Daniel J. Mitchell

Several European nations are suffering from a fiscal crisis.

But that’s just part of the story.

They also have significantly lower incomes than the United States, with living standards about 30 percent-40 percent below American levels.

And while many people are upset about the 7.5 percent joblessness rate in the United States, we’re doing much better than our cousins across the ocean. The unemployment rate averages about 11 percent in the European Union.

Given all this news, you would think that most people would understand that European policy makers would be trying to copy the United States, and not the other way around.

But that would be a rash assumption. There are interventionists in America who want to impose European-style mandates for paid-vacation time.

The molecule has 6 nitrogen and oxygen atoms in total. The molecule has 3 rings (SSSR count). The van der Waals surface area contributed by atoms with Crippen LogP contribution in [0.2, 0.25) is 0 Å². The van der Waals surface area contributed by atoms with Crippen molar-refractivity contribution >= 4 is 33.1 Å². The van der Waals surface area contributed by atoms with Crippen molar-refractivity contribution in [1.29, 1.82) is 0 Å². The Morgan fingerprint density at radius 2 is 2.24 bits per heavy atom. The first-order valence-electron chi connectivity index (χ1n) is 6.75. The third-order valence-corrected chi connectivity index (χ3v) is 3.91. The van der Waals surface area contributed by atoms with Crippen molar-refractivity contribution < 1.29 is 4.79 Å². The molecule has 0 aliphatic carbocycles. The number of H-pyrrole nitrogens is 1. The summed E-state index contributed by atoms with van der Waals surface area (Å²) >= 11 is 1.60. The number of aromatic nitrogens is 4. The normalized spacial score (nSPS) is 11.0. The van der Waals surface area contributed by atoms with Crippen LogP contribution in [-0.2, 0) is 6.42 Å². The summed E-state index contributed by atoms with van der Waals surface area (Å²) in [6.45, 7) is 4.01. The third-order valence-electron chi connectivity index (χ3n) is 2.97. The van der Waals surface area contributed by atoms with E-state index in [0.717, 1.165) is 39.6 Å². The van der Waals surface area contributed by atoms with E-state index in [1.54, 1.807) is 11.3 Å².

Here’s some of what USA Today wrote about a new report on the issue.

Nearly one in four Americans (23%) has no paid vacation days, according to a report released today by the Center for Economic and Policy Research, a non-profit based in Washington, D.C. ”Relying on businesses to voluntarily provide paid leave just hasn’t worked,” says report co-author John Schmitt… The USA is the only advanced economy that does not require employers to provide paid vacation days, the report says. Many U.S. employers offer paid vacation days and holidays, but no law sets a minimum. The 27-member European Union requires employers to grant at least 20 paid vacation days a year.

The authors want people to conclude that America should be more like Europe.

You won’t be surprised to see that I offered a different opinion.


Daniel J. Mitchell

Daniel J. Mitchell is a top expert on tax reform and supply-side tax policy at the Cato Institute.